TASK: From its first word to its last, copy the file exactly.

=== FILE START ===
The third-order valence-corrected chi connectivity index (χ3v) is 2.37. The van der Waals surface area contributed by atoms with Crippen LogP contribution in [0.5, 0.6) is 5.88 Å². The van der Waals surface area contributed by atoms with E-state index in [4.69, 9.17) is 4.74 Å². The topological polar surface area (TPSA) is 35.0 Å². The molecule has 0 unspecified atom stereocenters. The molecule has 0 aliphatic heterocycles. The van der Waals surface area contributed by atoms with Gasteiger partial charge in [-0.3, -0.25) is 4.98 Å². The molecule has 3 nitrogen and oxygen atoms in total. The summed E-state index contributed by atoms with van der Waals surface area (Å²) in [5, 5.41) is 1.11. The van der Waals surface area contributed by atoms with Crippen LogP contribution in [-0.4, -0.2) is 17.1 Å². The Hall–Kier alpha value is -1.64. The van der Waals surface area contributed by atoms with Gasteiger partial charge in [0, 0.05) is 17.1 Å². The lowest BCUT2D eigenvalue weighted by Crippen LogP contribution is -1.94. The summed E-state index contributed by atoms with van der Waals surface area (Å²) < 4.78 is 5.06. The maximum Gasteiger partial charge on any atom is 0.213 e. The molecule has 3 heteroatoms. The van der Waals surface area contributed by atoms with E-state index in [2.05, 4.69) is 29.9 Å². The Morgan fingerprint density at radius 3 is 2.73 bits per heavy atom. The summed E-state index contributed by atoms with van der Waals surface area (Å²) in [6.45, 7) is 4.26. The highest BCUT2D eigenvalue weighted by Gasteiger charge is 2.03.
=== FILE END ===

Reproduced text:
The third-order valence-corrected chi connectivity index (χ3v) is 2.37. The van der Waals surface area contributed by atoms with Crippen LogP contribution in [0.5, 0.6) is 5.88 Å². The van der Waals surface area contributed by atoms with E-state index in [4.69, 9.17) is 4.74 Å². The topological polar surface area (TPSA) is 35.0 Å². The molecule has 0 unspecified atom stereocenters. The molecule has 0 aliphatic heterocycles. The van der Waals surface area contributed by atoms with Gasteiger partial charge in [-0.3, -0.25) is 4.98 Å². The molecule has 3 nitrogen and oxygen atoms in total. The summed E-state index contributed by atoms with van der Waals surface area (Å²) in [5, 5.41) is 1.11. The van der Waals surface area contributed by atoms with Crippen LogP contribution in [-0.4, -0.2) is 17.1 Å². The Hall–Kier alpha value is -1.64. The van der Waals surface area contributed by atoms with Gasteiger partial charge in [0, 0.05) is 17.1 Å². The lowest BCUT2D eigenvalue weighted by Crippen LogP contribution is -1.94. The summed E-state index contributed by atoms with van der Waals surface area (Å²) < 4.78 is 5.06. The maximum Gasteiger partial charge on any atom is 0.213 e. The molecule has 3 heteroatoms. The van der Waals surface area contributed by atoms with E-state index in [2.05, 4.69) is 29.9 Å². The Morgan fingerprint density at radius 3 is 2.73 bits per heavy atom. The summed E-state index contributed by atoms with van der Waals surface area (Å²) in [6.45, 7) is 4.26. The highest BCUT2D eigenvalue weighted by Gasteiger charge is 2.03.